Sissy's Spring

Sissy has been receiving a lot of additional enrichment and attention from Caregivers when she so desires, and is again beginning to show excitement in the early mornings.

Care staff report Sissy is popping her trunk, her signal she is excited, and allowing staff to hose her down when it’s hot. Sissy has been eating well and even putting on some weight—clearly enjoying the additional enrichment items she’s been given. 

The Sanctuary is still deeply feeling the loss of Sissy’s closest companion Winkie (see EleNote). Now 49, Sissy retired to The Sanctuary in 2000 from the El Paso Zoo in Texas. Sissy arrived just a few weeks before Winkie. Both elephants came to The Sanctuary with a reputation of being anti-social and unable to get along well with other elephants, but they seemed to be a perfect fit for one another—spending nearly all their time together exploring the Asia Habitat.

Caregivers are getting creative with enrichment for Sissy, which she receives three times a day. In the wild, the daily search for food, water, and other needs provide elephants with all the environmental interactions they require. We encourage the elephants at Sanctuary to utilize the environment in the same way, but also create additional opportunities to engage the elephants’ senses, challenge their problem-solving capabilities, and promote mental and physical health.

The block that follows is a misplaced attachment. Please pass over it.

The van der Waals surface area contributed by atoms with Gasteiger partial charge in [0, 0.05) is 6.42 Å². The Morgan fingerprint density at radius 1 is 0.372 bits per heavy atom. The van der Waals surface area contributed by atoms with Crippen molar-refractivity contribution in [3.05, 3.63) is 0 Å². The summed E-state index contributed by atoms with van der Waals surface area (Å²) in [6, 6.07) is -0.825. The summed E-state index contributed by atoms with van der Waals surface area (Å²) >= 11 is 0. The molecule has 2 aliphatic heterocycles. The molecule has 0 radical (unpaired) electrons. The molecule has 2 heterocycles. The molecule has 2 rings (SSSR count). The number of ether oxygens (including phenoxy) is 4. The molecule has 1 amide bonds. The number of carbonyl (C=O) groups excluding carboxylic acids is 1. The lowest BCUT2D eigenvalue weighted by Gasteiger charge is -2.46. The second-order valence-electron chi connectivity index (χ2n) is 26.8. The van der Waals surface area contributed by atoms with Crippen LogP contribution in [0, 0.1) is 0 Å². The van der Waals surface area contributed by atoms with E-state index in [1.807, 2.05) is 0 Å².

Produce scatters, hay cages stuffed with goodies, and hanging feeders have been keeping her busy. Most often, she has been observed engaging with a large hanging street sweeper brush as well as hanging donut toys. Although hanging items have been challenging for Sissy in the past due her trunk paralysis (records indicate that this may be due to a dental procedure earlier in her life), Caregivers have been impressed with her continued efforts and engagement with this type of enrichment, which has proven to be great exercise. Sissy has also been spending time in the shaded woods surrounding her habitat, often observed standing quietly or scratching her body against trees. She also dusts herself with sand frequently and has been giving herself baths from a waterer.

This past weekend, Caregivers played classical music for Sissy while she was near the barn. She stood perfectly still with her ears out listening intently. Caregivers tossed her some hay and Sissy continued to stand nearby eating her hay and listening with her ears flapping slowly and her eyes relaxed.

Sissy will continue to spend time in Asia Habitat’s 8-acre South Yard for a period of time, where she is receiving treatment for exposure to TB and is being monitored closely, however Care Staff report that they are very pleased with how well she is doing.

To adopt Sissy or any of The Sanctuary's elephants, visit and click "Adopt an Elephant."

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